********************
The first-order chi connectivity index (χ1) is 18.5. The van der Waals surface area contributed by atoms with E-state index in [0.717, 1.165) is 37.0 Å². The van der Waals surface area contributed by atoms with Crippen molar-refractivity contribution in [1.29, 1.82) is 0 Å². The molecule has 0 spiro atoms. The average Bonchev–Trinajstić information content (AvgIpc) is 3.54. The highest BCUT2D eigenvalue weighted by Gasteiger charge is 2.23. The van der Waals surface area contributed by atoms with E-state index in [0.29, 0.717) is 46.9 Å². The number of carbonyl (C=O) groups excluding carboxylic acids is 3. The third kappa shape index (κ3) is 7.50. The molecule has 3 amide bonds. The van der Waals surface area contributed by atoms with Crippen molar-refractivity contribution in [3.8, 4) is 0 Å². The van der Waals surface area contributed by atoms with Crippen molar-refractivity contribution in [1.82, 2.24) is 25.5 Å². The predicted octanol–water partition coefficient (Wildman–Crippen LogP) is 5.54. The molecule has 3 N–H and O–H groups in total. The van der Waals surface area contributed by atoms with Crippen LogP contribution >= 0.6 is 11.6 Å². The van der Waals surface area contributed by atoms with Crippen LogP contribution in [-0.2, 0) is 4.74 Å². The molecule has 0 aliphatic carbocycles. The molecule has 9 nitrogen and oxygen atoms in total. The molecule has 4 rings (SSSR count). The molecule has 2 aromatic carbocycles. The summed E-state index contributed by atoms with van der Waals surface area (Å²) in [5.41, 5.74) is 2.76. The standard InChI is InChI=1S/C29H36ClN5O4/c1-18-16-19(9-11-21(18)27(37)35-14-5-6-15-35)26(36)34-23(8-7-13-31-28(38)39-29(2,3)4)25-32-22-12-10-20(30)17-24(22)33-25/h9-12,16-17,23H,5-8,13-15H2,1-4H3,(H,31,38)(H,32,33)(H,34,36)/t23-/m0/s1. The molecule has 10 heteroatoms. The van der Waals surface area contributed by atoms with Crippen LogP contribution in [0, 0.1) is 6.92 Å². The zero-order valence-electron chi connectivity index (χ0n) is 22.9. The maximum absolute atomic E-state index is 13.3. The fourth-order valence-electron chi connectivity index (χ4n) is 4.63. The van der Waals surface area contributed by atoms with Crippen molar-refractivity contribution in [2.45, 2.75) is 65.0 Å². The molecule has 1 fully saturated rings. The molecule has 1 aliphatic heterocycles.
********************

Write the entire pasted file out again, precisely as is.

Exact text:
The first-order chi connectivity index (χ1) is 18.5. The van der Waals surface area contributed by atoms with E-state index in [0.717, 1.165) is 37.0 Å². The van der Waals surface area contributed by atoms with Crippen molar-refractivity contribution in [1.29, 1.82) is 0 Å². The molecule has 0 spiro atoms. The average Bonchev–Trinajstić information content (AvgIpc) is 3.54. The highest BCUT2D eigenvalue weighted by Gasteiger charge is 2.23. The van der Waals surface area contributed by atoms with E-state index in [0.29, 0.717) is 46.9 Å². The number of carbonyl (C=O) groups excluding carboxylic acids is 3. The third kappa shape index (κ3) is 7.50. The molecule has 3 amide bonds. The van der Waals surface area contributed by atoms with Crippen molar-refractivity contribution in [3.8, 4) is 0 Å². The van der Waals surface area contributed by atoms with Crippen molar-refractivity contribution in [1.82, 2.24) is 25.5 Å². The predicted octanol–water partition coefficient (Wildman–Crippen LogP) is 5.54. The molecule has 3 N–H and O–H groups in total. The van der Waals surface area contributed by atoms with Crippen LogP contribution >= 0.6 is 11.6 Å². The van der Waals surface area contributed by atoms with Crippen LogP contribution in [-0.2, 0) is 4.74 Å². The molecule has 0 aliphatic carbocycles. The molecule has 9 nitrogen and oxygen atoms in total. The molecule has 4 rings (SSSR count). The molecule has 2 aromatic carbocycles. The summed E-state index contributed by atoms with van der Waals surface area (Å²) in [5.41, 5.74) is 2.76. The standard InChI is InChI=1S/C29H36ClN5O4/c1-18-16-19(9-11-21(18)27(37)35-14-5-6-15-35)26(36)34-23(8-7-13-31-28(38)39-29(2,3)4)25-32-22-12-10-20(30)17-24(22)33-25/h9-12,16-17,23H,5-8,13-15H2,1-4H3,(H,31,38)(H,32,33)(H,34,36)/t23-/m0/s1. The molecule has 10 heteroatoms. The van der Waals surface area contributed by atoms with Crippen LogP contribution in [0, 0.1) is 6.92 Å². The zero-order valence-electron chi connectivity index (χ0n) is 22.9. The maximum absolute atomic E-state index is 13.3. The fourth-order valence-electron chi connectivity index (χ4n) is 4.63. The van der Waals surface area contributed by atoms with Crippen molar-refractivity contribution in [2.45, 2.75) is 65.0 Å². The molecule has 1 fully saturated rings. The molecule has 1 aliphatic heterocycles.